Sense has always been one of the better looking custom Android skins. It’s never been overpowering, nor does it come off cartoony – so in a sense, Sense is sensible. For the HTC One A9, however, there’s nothing that points to any significant changes that we haven’t been exposed to already with the M9. So yeah, it’s essentially the same Sense 7.0 experience. Meaning, continued favorites like HTC BlinkFeed (aka Highlights), HTC Zoe, Sense Home, and those Motion Launch gestures make an appearance once again. And yes, it even offers a personalization element with its downloadable themes.

Upon further inspection, though, it’s just one apparent thing that jumps out at us the most – and that’s the fact it’s running on top of Android 6.0 Marshmallow. Yup, it’s that fluffy new Android experience that’s front and center with this one, which is impressive considering it’s the only new Android phone besides the two new Nexus phones to have it. While it only adds some minor alterations to the UI, such as the switch to going with stock Android’s notifications panel and scrollable Recent Apps menu, it comes with all of the new features of the platform.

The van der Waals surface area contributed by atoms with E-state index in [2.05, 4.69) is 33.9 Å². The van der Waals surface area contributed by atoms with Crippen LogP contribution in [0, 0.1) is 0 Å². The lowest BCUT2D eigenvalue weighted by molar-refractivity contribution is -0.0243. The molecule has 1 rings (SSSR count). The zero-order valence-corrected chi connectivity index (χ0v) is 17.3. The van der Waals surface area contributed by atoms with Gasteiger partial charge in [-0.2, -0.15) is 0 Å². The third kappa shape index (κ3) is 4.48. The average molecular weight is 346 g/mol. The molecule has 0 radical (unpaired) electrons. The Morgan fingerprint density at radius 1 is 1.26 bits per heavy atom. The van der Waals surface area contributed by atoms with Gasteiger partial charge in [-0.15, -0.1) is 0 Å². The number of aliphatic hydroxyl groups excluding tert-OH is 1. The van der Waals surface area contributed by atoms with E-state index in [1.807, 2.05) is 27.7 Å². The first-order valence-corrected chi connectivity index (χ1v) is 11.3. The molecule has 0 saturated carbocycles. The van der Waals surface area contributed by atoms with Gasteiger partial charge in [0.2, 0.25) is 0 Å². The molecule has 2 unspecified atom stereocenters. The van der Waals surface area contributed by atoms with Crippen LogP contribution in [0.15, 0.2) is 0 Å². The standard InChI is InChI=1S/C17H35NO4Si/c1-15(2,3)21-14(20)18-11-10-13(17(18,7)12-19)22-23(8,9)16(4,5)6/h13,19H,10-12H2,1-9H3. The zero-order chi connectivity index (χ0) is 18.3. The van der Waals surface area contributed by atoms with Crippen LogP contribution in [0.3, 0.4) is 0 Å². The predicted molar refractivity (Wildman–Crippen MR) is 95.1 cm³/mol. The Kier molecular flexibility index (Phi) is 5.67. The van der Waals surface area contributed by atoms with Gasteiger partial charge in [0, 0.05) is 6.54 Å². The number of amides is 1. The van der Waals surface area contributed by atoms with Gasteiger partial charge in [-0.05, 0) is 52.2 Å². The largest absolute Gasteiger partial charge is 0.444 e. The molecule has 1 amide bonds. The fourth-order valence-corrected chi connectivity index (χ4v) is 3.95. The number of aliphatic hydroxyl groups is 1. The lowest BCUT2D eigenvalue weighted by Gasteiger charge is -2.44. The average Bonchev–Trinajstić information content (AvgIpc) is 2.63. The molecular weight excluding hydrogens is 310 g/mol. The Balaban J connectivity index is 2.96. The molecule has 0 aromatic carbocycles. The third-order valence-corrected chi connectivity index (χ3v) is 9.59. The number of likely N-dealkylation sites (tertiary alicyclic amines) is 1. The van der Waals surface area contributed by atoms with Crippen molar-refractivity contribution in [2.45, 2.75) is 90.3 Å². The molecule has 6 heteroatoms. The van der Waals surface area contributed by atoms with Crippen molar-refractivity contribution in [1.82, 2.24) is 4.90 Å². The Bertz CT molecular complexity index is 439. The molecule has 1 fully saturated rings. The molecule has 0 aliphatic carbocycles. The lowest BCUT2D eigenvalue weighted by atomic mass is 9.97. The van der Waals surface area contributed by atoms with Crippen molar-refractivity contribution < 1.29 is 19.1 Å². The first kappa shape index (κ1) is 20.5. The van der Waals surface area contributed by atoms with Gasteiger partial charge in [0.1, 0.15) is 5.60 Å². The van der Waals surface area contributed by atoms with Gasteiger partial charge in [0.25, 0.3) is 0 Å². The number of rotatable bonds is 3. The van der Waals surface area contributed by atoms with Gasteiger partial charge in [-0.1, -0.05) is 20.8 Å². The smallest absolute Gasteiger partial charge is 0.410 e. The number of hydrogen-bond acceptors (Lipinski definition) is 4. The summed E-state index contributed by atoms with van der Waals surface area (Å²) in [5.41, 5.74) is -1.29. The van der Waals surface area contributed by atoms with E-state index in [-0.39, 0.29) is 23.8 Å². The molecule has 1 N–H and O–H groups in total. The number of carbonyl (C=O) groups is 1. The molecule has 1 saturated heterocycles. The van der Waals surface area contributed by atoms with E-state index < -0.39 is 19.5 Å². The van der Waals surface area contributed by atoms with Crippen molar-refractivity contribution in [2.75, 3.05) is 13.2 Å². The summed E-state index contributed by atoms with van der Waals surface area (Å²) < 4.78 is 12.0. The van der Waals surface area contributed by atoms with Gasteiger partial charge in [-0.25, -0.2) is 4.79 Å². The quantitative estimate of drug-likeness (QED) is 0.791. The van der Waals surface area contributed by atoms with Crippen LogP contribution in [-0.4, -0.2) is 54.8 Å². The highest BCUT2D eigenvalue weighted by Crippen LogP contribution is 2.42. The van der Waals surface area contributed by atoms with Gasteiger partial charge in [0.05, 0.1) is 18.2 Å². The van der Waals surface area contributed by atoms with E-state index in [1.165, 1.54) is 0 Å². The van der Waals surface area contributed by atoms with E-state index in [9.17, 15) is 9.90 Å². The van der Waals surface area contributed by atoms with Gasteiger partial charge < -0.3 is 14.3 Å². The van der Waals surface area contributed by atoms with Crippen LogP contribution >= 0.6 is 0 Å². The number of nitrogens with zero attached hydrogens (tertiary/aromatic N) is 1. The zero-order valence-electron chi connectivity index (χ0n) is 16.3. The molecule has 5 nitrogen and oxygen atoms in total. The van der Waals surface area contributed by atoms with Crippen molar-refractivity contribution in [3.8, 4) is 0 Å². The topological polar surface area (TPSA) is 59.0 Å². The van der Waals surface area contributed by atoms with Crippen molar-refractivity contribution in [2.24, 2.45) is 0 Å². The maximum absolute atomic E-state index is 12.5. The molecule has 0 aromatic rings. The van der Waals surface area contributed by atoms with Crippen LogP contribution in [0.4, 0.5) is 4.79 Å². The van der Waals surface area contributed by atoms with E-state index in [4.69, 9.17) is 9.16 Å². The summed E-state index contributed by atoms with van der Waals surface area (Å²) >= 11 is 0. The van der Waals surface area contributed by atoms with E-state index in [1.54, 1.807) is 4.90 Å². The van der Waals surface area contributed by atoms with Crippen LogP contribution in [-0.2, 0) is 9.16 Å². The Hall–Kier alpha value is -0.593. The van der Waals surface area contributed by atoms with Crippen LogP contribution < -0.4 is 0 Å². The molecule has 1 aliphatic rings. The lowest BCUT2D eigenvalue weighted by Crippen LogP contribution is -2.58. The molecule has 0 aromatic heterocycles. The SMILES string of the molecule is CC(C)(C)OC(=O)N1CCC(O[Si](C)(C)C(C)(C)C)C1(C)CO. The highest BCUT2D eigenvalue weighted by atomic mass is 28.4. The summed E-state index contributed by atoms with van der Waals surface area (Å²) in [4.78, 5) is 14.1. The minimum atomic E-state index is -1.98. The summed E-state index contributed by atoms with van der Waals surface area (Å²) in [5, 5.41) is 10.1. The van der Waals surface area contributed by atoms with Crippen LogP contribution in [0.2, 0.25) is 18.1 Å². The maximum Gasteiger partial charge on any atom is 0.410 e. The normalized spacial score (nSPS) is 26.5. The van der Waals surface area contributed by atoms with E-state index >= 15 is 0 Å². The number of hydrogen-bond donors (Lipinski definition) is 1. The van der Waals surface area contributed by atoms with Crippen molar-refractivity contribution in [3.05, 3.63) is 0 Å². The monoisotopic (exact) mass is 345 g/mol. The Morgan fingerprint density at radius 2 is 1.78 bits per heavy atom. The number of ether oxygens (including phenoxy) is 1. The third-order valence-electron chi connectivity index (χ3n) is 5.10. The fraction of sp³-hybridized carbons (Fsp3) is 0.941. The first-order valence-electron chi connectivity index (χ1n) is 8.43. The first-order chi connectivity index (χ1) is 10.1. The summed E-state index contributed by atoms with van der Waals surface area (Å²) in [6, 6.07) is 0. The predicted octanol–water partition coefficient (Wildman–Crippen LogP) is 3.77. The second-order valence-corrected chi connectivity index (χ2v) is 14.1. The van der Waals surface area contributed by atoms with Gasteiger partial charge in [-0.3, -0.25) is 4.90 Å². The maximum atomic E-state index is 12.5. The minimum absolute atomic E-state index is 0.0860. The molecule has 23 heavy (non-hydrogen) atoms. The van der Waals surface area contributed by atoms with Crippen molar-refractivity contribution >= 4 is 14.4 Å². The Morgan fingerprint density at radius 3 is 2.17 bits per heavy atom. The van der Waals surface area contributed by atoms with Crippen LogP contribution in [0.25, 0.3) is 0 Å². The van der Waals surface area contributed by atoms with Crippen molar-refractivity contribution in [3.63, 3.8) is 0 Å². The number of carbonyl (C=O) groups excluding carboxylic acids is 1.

Out of the entire bunch, the most notable thing here is arguably the Now On Tap instant access feature – whereby holding down on the on-screen home button at any time launches the feature. Whatever we’re doing or looking at with the phone, it scans and delivers relevant information pertaining to it. Overall, the experience by and large is similar to that of the M9, but it doesn’t have the same side-by-side multi-tasking punch we get in other custom experiences. For what it’s worth, the straightforwardness of Sense is appreciable.

Considering that Sense takes pride in its modern-looking design language, it’s no surprise that Google’s Material Design is also validated in all of the built-in apps. Therefore, we get bright and bold color schemes to match their straightforward functions.